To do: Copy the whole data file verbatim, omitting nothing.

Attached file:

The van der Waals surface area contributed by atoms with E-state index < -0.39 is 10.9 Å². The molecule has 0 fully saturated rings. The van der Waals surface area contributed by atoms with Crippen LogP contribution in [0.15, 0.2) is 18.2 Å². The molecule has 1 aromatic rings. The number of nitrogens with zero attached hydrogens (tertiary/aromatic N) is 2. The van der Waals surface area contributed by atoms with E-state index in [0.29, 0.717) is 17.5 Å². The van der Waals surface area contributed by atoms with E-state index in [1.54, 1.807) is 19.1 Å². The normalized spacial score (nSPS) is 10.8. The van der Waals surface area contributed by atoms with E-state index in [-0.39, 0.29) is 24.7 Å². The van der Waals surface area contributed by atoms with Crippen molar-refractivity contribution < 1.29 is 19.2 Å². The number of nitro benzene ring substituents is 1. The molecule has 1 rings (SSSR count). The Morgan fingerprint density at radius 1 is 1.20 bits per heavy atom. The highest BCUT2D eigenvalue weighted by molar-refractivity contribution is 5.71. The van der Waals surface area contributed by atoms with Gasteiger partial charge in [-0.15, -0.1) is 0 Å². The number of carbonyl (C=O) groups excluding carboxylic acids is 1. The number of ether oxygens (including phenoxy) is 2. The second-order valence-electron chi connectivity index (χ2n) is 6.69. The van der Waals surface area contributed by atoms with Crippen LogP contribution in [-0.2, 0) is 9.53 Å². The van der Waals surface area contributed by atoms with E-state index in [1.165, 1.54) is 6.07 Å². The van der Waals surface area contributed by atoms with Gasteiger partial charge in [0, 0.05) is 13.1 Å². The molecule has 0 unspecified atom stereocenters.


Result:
The van der Waals surface area contributed by atoms with E-state index < -0.39 is 10.9 Å². The molecule has 0 fully saturated rings. The van der Waals surface area contributed by atoms with Crippen LogP contribution in [0.15, 0.2) is 18.2 Å². The molecule has 1 aromatic rings. The number of nitrogens with zero attached hydrogens (tertiary/aromatic N) is 2. The van der Waals surface area contributed by atoms with E-state index in [0.29, 0.717) is 17.5 Å². The van der Waals surface area contributed by atoms with E-state index in [1.54, 1.807) is 19.1 Å². The normalized spacial score (nSPS) is 10.8. The van der Waals surface area contributed by atoms with E-state index in [-0.39, 0.29) is 24.7 Å². The van der Waals surface area contributed by atoms with Crippen molar-refractivity contribution < 1.29 is 19.2 Å². The number of nitro benzene ring substituents is 1. The molecule has 1 rings (SSSR count). The Morgan fingerprint density at radius 1 is 1.20 bits per heavy atom. The highest BCUT2D eigenvalue weighted by molar-refractivity contribution is 5.71. The van der Waals surface area contributed by atoms with Gasteiger partial charge in [-0.15, -0.1) is 0 Å². The number of carbonyl (C=O) groups excluding carboxylic acids is 1. The number of ether oxygens (including phenoxy) is 2. The second-order valence-electron chi connectivity index (χ2n) is 6.69. The van der Waals surface area contributed by atoms with Crippen LogP contribution in [-0.2, 0) is 9.53 Å². The van der Waals surface area contributed by atoms with E-state index in [1.165, 1.54) is 6.07 Å². The van der Waals surface area contributed by atoms with Gasteiger partial charge in [0, 0.05) is 13.1 Å². The molecule has 0 unspecified atom stereocenters.